Biden trade pick faces tough choices on U.S. solar

Source: By David Iaconangelo and Lesley Clark, E&E News reporters • Posted: Thursday, December 10, 2020

President-elect Joe Biden has picked Katherine Tai, a top trade lawyer on the House Ways and Means Committee, to serve as U.S. trade representative — a position that is likely to be key for the new administration’s clean energy goals.

A former lawyer for the Office of the U.S. Trade Representative, Tai oversaw enforcement actions against China. Fluent in Mandarin, she will step into the role at a time of rising tensions between the U.S. and China, which also controls much of the world’s supply of solar panels and lithium-ion batteries.

As a chief trade counsel for the Democrat-led House Ways and Means Committee, she negotiated with the Trump administration on its reworked trade pact between the U.S., Canada and Mexico.

If confirmed, she would run an executive agency with the power to enact or repeal tariffs on imports of solar panels, wind turbine parts and other key clean energy technologies.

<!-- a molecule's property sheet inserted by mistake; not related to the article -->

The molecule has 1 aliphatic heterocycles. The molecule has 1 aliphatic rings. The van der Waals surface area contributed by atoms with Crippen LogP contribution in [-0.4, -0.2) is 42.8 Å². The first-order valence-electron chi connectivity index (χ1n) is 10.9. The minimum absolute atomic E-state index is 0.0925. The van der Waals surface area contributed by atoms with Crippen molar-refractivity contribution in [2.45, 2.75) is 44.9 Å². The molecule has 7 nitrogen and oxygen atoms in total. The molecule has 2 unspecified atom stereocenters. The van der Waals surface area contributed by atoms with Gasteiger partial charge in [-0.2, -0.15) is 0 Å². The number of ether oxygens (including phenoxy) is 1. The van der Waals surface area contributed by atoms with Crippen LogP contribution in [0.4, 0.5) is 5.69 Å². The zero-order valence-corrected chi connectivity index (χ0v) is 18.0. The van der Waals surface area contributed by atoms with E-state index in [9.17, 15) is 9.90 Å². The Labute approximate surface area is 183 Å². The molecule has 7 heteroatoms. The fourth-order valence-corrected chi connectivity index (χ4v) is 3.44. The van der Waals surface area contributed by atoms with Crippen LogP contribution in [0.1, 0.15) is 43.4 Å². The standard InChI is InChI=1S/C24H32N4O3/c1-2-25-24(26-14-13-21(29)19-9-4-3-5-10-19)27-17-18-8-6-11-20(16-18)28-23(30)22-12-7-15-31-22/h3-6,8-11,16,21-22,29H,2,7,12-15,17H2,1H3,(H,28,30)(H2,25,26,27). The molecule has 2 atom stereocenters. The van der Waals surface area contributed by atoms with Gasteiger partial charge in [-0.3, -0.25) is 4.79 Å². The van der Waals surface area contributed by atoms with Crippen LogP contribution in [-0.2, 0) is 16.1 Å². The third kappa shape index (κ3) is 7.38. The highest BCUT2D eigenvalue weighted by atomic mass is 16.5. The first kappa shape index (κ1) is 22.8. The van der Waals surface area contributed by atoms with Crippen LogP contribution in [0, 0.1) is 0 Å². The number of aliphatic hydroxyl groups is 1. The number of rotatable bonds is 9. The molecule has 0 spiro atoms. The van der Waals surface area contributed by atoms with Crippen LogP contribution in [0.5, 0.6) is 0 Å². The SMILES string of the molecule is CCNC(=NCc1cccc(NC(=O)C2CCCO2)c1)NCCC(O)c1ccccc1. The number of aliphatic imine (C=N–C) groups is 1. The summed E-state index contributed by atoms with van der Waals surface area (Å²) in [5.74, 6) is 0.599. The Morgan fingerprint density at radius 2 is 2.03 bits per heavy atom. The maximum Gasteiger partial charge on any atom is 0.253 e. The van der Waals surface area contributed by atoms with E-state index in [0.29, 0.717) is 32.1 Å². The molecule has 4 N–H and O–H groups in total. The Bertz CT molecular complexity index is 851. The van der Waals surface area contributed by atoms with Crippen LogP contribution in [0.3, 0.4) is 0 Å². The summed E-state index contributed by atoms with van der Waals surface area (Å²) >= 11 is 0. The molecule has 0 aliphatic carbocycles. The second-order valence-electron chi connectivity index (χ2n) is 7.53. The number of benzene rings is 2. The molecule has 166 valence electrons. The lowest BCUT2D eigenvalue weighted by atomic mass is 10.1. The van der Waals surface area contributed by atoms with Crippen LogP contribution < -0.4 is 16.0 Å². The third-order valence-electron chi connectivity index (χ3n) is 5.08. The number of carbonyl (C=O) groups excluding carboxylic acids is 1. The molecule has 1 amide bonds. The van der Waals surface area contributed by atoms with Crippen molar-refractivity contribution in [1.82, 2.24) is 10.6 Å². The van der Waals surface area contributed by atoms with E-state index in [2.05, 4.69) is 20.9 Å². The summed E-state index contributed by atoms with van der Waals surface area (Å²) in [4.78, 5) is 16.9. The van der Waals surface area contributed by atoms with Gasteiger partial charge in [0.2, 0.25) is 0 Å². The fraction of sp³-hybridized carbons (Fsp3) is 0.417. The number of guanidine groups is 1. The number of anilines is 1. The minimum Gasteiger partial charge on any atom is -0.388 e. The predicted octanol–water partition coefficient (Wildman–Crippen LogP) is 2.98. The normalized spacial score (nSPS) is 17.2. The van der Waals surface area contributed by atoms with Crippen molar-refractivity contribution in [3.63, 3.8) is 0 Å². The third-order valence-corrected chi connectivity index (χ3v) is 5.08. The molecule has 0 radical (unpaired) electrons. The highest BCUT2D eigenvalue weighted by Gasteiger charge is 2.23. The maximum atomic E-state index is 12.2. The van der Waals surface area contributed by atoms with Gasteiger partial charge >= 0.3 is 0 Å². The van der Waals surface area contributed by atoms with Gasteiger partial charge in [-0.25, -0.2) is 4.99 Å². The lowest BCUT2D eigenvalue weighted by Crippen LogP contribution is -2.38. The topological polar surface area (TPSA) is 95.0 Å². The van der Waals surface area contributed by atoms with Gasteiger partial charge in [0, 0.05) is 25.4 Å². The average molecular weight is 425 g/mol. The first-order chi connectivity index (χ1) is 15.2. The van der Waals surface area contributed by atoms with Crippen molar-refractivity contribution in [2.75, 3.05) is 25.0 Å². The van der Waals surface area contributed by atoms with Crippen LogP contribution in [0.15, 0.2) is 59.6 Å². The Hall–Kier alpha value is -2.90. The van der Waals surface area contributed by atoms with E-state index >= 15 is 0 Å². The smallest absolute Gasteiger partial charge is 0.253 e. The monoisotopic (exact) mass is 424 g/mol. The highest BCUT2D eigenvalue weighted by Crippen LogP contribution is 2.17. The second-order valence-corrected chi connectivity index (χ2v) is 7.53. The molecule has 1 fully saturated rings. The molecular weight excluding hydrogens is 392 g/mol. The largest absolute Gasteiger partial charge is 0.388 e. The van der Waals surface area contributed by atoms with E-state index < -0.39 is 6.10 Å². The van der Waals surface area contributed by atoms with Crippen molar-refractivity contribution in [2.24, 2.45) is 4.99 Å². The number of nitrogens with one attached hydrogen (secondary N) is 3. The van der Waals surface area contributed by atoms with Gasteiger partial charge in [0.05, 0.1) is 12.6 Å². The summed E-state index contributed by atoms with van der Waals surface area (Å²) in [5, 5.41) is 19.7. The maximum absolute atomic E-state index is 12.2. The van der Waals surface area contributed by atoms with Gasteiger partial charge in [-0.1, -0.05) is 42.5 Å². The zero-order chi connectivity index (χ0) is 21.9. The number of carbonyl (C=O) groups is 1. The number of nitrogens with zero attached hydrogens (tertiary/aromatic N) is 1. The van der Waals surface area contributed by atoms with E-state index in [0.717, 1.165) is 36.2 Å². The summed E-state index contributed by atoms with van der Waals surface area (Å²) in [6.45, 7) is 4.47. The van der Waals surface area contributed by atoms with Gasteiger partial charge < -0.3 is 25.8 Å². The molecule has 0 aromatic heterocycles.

Under the Trump administration, the USTR has slapped several new tariffs on foreign-made versions of those products, and defended the tariffs after solar companies and trade groups challenged them in court.

Some energy analysts have predicted that Biden, who wants to decarbonize the nation’s electricity by 2035, will try to peel back the Trump administration’s tariffs in order to bring down costs for renewable projects.

But the president-elect has also signaled that he would not pursue a radical shift — at least over the short term. Earlier this month, he told The New York Times that he would not “make any immediate moves” on tariffs. “I’m not going to prejudice my options,” he said then, according to the paper.

Tai’s nomination comes in the days after environmentalists pressed the president-elect not to select another presumed candidate for trade representative, Fred Hochberg, a former chairman of the U.S. Export-Import Bank. Three groups — Friends of the Earth U.S., Greenpeace and the Center for Biological Diversity — said Hochberg had left a “fossil-fueled legacy” during his time as chairman (Energywire, Dec. 9).

One member of the House Ways and Means Committee, Rep. Don Beyer (D-Va.), applauded news of Tai’s nomination last night. “She is smart, deeply knowledgeable, and committed to getting trade policy right for our workers, businesses, and the environment,” Beyer said in a statement. The lawmaker added that she was widely respected and well-liked, “but will also be a tough and principled negotiator.”

The Associated Press contributed.